States With the Shortest Life Expectancies

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The United States has a health problem. Across the country, life expectancies routinely fail to meet the standards set by other developed nations. Differences in life expectancy between the United States and other developed nations, such as Switzerland and Japan, are dramatic.

One major problem facing the United States is the extreme disparity in life expectancies. In Mississippi, the life expectancy at birth in was just 75 years as of 2010, the lowest in the nation. In both Hawaii and Minnesota, a resident born in 2010 could expect to live 81 years on average, six years more than in Mississippi.

The consequences of a shortened life expectancy are severe. Mortality rates are highest in the states with the lowest life expectancies, according to the Centers for Disease Control and Prevention (CDC). In four of these states, the 2012 age-adjusted mortality rate was greater than 900 deaths per 100,000 people. By comparison, the nationwide rate was 732.8 deaths per 100,000 people.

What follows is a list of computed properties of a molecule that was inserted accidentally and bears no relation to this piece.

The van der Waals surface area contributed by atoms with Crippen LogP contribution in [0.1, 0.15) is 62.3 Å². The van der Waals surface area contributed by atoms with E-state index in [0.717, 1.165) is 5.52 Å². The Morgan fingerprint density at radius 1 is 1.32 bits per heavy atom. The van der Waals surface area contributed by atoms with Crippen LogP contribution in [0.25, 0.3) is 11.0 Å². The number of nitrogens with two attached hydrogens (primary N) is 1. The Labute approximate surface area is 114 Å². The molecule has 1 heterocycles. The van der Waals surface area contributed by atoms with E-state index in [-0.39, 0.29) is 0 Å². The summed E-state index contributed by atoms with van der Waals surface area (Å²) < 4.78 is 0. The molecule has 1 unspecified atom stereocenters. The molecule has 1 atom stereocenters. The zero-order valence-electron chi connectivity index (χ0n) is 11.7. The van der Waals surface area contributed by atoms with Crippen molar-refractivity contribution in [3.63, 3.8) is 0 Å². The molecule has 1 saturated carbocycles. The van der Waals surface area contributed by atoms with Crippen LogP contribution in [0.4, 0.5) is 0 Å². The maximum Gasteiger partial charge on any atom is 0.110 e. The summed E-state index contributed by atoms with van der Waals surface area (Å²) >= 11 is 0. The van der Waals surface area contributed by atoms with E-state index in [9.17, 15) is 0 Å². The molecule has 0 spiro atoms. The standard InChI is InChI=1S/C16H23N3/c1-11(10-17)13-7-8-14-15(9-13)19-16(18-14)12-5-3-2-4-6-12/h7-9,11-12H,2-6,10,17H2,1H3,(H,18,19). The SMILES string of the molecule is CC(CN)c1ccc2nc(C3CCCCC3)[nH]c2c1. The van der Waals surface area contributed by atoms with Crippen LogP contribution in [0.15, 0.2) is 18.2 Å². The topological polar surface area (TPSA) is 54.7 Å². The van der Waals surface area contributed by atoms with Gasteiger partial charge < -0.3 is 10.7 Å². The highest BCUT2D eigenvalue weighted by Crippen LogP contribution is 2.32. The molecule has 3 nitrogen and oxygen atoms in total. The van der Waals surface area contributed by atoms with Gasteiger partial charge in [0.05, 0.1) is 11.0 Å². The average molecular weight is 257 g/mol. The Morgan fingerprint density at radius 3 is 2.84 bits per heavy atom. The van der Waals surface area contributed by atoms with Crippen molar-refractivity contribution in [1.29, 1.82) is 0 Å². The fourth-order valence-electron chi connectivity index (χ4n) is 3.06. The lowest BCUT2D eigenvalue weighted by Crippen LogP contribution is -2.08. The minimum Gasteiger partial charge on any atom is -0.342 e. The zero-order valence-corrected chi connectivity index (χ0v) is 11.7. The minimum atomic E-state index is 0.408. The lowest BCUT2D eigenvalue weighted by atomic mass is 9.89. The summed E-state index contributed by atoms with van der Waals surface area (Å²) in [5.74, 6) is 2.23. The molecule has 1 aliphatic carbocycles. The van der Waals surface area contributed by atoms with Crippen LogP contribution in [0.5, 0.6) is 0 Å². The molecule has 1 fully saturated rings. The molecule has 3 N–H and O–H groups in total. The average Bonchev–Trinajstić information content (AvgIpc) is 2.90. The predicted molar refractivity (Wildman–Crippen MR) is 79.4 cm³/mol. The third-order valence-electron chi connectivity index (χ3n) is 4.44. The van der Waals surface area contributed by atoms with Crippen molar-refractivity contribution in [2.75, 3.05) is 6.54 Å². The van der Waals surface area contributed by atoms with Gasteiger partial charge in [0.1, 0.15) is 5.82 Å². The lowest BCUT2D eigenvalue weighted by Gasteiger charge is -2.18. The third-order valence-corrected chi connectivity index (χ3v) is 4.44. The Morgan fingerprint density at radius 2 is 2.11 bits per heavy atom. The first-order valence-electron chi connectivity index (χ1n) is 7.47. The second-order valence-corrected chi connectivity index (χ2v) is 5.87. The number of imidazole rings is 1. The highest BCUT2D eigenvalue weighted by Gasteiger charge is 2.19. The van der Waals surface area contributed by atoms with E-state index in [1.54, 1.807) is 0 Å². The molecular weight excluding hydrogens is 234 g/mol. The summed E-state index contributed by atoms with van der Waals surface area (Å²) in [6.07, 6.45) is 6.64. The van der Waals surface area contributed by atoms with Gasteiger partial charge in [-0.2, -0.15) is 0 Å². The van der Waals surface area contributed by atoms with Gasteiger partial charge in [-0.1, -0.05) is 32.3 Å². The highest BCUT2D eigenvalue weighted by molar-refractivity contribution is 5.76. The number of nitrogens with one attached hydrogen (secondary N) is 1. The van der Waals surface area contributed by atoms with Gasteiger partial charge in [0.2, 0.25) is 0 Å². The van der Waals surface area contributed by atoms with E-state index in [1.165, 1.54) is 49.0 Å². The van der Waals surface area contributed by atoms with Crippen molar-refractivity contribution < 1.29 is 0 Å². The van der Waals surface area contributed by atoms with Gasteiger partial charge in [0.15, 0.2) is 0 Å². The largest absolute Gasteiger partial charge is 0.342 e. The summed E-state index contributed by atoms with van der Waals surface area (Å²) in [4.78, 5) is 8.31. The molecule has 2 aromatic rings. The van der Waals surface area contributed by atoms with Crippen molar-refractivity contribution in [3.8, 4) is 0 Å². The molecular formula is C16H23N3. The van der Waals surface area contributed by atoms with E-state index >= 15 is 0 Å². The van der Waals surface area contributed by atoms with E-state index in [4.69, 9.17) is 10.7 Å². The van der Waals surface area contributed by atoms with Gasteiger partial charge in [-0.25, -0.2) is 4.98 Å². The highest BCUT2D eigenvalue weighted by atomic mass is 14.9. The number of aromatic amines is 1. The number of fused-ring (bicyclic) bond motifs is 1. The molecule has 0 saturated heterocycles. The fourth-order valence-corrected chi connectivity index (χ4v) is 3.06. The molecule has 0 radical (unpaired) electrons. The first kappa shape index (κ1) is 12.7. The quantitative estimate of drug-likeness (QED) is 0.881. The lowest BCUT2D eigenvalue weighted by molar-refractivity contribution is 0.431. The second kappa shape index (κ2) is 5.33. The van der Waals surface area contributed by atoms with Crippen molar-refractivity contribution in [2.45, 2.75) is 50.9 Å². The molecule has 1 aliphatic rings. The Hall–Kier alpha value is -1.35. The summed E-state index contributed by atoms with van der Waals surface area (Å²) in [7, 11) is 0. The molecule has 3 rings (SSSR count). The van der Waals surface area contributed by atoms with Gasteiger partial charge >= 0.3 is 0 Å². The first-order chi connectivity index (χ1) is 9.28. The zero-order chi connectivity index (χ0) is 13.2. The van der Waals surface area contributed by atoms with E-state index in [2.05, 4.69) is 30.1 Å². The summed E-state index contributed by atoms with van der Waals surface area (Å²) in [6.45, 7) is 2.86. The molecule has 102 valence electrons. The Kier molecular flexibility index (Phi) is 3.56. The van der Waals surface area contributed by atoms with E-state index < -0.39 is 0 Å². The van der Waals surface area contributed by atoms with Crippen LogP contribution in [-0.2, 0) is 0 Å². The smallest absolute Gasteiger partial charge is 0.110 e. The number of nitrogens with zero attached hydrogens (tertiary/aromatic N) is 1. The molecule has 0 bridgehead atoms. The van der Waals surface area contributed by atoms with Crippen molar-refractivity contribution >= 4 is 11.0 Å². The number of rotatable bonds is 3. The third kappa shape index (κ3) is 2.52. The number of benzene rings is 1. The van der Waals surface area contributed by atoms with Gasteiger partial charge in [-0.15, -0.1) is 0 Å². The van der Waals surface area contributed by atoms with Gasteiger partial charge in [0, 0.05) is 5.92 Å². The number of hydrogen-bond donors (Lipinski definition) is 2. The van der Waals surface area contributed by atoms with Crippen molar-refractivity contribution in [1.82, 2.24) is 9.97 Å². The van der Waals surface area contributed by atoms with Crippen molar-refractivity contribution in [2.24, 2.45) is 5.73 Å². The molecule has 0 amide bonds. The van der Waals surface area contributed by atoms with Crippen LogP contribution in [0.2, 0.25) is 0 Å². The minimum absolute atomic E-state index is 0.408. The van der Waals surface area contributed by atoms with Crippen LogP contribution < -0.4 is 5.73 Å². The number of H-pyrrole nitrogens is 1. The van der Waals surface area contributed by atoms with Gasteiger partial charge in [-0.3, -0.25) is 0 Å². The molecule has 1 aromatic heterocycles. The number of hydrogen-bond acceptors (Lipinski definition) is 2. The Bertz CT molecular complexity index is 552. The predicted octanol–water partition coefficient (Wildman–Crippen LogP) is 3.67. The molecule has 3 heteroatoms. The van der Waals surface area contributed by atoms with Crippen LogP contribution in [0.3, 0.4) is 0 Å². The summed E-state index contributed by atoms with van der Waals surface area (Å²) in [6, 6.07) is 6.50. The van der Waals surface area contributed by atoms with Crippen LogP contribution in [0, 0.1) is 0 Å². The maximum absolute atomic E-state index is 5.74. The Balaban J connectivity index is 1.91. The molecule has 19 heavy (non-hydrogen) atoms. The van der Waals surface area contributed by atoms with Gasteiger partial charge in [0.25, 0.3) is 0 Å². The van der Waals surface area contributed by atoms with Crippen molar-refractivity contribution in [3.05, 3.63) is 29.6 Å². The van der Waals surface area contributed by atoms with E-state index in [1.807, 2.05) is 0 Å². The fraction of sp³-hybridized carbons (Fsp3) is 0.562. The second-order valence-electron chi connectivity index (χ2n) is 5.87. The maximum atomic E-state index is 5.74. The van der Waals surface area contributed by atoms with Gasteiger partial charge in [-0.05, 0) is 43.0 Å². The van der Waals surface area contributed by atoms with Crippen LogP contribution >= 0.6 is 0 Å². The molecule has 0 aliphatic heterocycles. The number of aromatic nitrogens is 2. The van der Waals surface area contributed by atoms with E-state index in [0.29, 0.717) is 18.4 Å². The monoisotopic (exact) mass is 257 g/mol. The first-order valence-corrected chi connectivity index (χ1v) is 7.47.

Click here to see the 10 states with the shortest life expectancy

Click here to see the 10 states where people live longest

Poor health can have an intergenerational effect as well. In the states with the lowest life expectancies at birth, infants were far more likely to suffer from low birthweight. A low birthweight points to two issues: possibly poor parental health and potential future health problems for the infant.

Some contributors to poor health, and the resulting low life expectancies, are preventable. Smoking, for instance, was far more prevalent in the states with the lowest life expectancies. In West Virginia, more than 27% of adults smoked as of last year. By comparison, just 19% of Americans were smokers. Physical inactivity is also quite high in such states, led by Mississippi, where 35% of people did not exercise regularly.

In order to identify the states with the lowest life expectancies at birth in 2010 24/7 Wall St. reviewed figures from the OECD’s 2014 study on regional well-being. Data on age-adjusted mortality rates are from the CDC for 2012. Figures on poverty and health insurance coverage are from the Census Bureau’s 2013 American Community Survey. Other figures cited are from the 2014 edition of America’s Health Rankings, an annual study from the United Health Foundation.

These are the states with the shortest life expectancy.